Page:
A report on the Loadstar news service has suggested that the German government is moving towards the approval of ‘longer heavier vehicles’ or ‘Megatrucks’ in Germany. It is believed that Alexander Dobrindt, the German Federal Minister of Transport has indicated that authorisation will be given to the movement of larger vehicles across regional borders.
For approximately eight years, most German regional governments have allowed ‘experimental’ use of very large trucks within their areas yet this has been opposed, or at least not supported by the federal government.
The attractions of such larger vehicles are obvious. The large ‘less than trailer load’ networks would reap a particular benefit as they could deploy higher capacity trailers on their trunking routes between regional depots.
The size of the vehicles concerned varies, however most of the activity in Germany uses trailer and tractor combinations of 25.5 m long and generally of 50-55 tonnes, although certain proposed combinations can be as heavy as 60 tonnes. This represents a substantial increase on the 44 tonne limit generally in force in most European countries. It is complicated by ‘Megatrucks’ either being a combination of a standard semi-trailer and a draw-bar trailer, or simply a longer trailer.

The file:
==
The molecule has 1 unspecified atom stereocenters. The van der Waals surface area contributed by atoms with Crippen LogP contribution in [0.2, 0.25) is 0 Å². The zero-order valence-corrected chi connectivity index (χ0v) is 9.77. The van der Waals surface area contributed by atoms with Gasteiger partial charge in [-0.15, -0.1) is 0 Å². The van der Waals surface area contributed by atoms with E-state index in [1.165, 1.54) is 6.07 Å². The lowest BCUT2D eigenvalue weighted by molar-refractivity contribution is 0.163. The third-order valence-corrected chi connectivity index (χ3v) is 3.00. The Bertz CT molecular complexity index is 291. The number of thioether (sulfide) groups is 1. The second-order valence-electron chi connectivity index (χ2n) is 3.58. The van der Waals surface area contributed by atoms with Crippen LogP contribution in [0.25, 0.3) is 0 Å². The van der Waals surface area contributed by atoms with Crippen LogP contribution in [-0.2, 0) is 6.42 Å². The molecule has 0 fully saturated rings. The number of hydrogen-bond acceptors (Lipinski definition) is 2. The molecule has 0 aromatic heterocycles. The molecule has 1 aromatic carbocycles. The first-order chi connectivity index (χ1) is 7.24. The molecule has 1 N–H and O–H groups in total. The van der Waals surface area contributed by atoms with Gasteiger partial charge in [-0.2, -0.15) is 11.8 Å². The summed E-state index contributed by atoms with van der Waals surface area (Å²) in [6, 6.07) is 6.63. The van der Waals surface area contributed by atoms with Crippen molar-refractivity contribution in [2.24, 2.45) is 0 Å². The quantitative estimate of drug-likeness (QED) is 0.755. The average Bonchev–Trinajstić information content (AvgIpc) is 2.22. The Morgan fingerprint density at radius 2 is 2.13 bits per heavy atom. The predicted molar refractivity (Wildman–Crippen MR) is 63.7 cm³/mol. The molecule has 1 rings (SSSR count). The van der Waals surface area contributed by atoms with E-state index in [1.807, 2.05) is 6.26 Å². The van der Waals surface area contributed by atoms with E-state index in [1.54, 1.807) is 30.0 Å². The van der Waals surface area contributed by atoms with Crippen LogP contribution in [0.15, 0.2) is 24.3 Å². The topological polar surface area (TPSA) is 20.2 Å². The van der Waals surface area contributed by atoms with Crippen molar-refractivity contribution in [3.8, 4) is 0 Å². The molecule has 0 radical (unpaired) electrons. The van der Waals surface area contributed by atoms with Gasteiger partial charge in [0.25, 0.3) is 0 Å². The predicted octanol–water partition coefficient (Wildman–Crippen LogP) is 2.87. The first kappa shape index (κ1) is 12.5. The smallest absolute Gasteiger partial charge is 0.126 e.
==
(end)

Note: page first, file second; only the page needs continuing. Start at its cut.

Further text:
Some of the most vociferous opposition to ‘Megatrucks’ has been from the railways, who perceive a serious threat to both their conventional freight as well as their intermodal operations. This is supported by trade unions associated with the railways and various ‘green’ parties.
The irony is that Deutsche Bahn, which has strongly resisted the rise of the ‘Megatruck’ owns Schenker, which is one of Europe’s largest LTL operators and an advocate of ‘Megatrucks’.
If, as looks likely, Germany approves ‘Megatrucks’ on a national scale it will signal a significant change in the economics of road freight in Central and Northern Europe. The Netherlands and Denmark already have de facto approval of these vehicles whilst Sweden has been using such trucks for many years. There was a vigorous debate over their introduction in Poland and the German decision may affect the situation there. The result may be a boost to the efficiencies of road freight networks.
Source: Transport Intelligence, November 25th, 2016
Author: Thomas Cullen
GLOBAL SUPPLY CHAIN INTELLIGENCE (GSCi)